Autumn Leaves 3 Column

Friday, September 30, 2011

Robust In Love: Opening

“We take our lead from Christ, who is the source of everything we do.  He keeps us in step with each other.  His very breath and blood flow through us, nourishing us so that we will grow up healthy in God, robust in love.” Eph. 4: 15 – 16 (MSG)

This past weekend I had the privilege of speaking at a women’s retreat for the women of my church.  I was one of three speakers and our title was “Robust in Love” taken from the verse highlighted in today's blog.  Our focus was the necessity for maturity as godly women and emphasizing the building of God’s kingdom through us. 

Our first speaker spoke on “Trusting Upward” and shared her powerful testimony as to how the Lord called her out of a sinful life through some painful and life-changing trials.  The turning point of falling in love with Jesus came through an amazingly simple circumstance: a loved one had asked her to read the Bible aloud and over the course of time, as the words started to move from her brain and sink into her heart, the love God has for her was revealed as though a blindfold was removed from her eyes!  That is the power of the Word of God!

Our final speaker addressed “Peace Inward” and shared how we can find peace even when we feel abandoned, angry, hurt, or worse in the storms of life while we learn the enduring truth of God’s goodness, love, and grace for us as He brings us to maturity.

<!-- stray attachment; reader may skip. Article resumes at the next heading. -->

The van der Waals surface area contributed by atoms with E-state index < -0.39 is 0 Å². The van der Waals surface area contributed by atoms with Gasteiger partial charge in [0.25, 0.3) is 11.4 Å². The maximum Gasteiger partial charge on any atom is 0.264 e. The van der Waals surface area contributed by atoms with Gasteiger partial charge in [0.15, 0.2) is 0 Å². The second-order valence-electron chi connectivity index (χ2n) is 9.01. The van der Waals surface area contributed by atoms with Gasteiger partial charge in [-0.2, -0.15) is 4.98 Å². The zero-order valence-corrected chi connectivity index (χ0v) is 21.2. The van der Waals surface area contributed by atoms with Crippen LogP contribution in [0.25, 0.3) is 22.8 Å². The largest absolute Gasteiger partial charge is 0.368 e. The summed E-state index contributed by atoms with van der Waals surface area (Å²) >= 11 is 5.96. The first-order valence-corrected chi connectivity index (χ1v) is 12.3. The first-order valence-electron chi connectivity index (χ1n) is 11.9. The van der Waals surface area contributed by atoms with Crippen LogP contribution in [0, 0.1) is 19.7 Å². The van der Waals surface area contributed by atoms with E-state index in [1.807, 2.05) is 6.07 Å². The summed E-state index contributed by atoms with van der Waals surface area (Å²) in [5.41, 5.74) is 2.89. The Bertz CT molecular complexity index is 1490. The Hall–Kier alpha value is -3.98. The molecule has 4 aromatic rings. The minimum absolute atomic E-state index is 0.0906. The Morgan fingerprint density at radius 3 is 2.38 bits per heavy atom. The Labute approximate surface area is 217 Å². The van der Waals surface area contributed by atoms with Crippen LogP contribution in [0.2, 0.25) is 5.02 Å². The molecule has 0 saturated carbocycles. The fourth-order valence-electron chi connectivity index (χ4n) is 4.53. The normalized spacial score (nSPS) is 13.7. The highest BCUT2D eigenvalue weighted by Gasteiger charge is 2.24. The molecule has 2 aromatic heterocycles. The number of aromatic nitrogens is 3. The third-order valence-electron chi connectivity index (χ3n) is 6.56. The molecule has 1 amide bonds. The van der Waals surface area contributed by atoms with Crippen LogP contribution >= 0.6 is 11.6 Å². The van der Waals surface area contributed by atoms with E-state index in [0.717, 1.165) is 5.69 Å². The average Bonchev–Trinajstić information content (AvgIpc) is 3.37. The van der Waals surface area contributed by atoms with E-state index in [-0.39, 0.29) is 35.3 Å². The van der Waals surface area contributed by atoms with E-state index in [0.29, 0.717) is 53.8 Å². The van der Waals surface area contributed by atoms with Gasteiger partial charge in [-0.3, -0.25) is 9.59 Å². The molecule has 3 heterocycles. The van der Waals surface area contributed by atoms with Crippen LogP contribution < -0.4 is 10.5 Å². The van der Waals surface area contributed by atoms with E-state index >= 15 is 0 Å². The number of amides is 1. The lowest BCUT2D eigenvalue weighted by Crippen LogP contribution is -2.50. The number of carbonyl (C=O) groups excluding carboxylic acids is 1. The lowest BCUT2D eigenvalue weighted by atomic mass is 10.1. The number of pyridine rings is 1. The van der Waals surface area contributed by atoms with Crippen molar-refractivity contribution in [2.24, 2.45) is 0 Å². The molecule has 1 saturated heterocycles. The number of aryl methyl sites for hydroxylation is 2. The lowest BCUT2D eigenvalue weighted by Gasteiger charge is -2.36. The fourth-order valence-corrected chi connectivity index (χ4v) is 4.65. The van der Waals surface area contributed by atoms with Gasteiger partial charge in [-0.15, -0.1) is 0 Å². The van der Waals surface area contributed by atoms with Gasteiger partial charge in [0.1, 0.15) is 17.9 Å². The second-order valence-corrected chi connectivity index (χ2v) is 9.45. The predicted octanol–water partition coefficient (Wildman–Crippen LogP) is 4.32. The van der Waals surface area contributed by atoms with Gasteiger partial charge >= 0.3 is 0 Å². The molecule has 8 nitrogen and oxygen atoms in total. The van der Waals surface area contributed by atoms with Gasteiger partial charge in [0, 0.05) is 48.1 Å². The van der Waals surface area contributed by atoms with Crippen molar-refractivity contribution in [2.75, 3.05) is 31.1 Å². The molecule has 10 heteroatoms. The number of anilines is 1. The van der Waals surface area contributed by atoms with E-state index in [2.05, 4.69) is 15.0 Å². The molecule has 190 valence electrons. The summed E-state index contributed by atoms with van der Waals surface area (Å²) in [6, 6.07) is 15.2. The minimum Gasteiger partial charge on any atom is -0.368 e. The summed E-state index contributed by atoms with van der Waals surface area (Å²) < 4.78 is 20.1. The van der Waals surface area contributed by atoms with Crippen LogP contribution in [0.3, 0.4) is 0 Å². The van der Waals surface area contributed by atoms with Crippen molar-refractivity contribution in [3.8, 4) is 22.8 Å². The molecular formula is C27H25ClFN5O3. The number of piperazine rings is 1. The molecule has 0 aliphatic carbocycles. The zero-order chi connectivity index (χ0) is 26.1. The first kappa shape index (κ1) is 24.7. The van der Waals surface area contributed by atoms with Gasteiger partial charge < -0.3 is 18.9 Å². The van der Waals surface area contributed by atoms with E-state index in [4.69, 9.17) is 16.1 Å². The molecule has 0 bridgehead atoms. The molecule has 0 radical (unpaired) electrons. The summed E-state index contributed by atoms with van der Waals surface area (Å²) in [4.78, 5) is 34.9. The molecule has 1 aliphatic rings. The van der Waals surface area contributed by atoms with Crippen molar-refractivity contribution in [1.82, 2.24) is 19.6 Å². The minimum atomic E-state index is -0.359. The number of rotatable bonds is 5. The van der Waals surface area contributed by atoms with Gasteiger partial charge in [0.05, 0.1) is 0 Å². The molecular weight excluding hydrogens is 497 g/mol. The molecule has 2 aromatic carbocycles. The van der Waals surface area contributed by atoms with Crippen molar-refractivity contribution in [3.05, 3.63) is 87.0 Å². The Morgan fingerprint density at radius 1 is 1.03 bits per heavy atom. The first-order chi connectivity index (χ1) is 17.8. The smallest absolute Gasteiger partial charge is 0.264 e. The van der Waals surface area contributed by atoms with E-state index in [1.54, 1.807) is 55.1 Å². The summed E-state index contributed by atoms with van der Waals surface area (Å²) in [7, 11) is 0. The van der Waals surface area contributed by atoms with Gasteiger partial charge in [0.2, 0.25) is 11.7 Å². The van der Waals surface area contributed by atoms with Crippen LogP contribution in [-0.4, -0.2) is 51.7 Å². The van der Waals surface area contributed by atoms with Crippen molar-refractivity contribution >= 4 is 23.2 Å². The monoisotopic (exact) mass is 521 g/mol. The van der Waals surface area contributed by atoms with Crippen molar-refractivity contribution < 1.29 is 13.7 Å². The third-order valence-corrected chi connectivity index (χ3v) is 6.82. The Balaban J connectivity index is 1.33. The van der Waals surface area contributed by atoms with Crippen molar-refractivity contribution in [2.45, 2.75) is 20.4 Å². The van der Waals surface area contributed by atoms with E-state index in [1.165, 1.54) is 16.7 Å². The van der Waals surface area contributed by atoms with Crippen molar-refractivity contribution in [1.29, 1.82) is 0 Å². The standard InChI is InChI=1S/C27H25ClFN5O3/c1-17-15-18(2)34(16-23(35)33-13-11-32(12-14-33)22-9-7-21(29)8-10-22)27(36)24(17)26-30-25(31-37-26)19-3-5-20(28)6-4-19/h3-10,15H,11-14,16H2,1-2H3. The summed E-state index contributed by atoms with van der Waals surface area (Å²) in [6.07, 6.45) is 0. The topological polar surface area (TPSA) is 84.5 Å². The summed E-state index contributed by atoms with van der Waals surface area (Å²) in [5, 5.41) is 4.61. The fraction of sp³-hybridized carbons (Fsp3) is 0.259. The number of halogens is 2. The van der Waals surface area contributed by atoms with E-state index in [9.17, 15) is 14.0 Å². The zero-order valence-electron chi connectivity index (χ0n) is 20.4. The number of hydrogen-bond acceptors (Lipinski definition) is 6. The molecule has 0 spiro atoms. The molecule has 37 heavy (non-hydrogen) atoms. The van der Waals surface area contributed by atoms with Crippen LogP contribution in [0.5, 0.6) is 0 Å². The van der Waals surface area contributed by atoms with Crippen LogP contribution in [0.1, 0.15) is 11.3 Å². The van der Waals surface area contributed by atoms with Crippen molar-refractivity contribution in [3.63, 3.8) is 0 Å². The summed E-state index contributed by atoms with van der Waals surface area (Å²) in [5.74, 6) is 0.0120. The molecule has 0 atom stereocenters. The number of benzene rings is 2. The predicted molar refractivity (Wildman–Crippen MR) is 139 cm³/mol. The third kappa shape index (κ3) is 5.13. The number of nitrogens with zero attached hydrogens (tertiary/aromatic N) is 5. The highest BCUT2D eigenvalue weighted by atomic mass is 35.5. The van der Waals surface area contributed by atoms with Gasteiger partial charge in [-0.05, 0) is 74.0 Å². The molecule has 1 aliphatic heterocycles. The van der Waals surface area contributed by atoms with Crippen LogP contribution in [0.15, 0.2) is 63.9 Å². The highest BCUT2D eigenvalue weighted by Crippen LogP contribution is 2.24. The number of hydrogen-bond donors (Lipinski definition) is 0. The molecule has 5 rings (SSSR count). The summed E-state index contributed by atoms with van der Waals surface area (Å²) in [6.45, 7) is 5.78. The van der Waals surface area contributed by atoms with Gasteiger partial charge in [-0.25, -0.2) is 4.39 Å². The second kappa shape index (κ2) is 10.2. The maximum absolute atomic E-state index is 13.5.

I was the second speaker and my specific topic was called “Risking Outward.”   It may sound odd, but frankly, how many of us have a true understanding of what it means to “love our neighbors as ourselves”?  Yet, that is our commandment: to share the love we have received in our horizontal relationships in a manner that is glorifying to God.  So how do we live out relationships that glorify God?  I will be addressing this topic through a small series of blogs for the next few weeks.  I hope and pray you will join me as I share how the Lord stepped on my toes and challenged me as I researched and prayed through the book of Ephesians.   

For now, I want to leave you with a question: what prevents us from loving our neighbor, our spouse, or our child in a manner that brings glory to God?  Please read Ephesians and my future blogs and we’ll compare answers!

Monday, September 19, 2011

Acquainted With Grief

“He was despised and forsaken of men, A man of sorrows and acquainted with grief; And like one from whom men hide their face He was despised, and we did not esteem Him.” Is. 53:3 (NASB)

Grief is a strange emotion.  There is no timeline.  It ebbs and flows with its own course to be experienced through a lifetime.  Twenty-six years ago today I lost a daughter, Erin.  She was stillborn at the end of an entire nine months.  Nine months twenty-six years ago; it seems like a lifetime.  While Jesus has granted me a great deal of healing through His grace (See ‘Amazing Grace’ Sept. 2009), I find that some years are more difficult than others.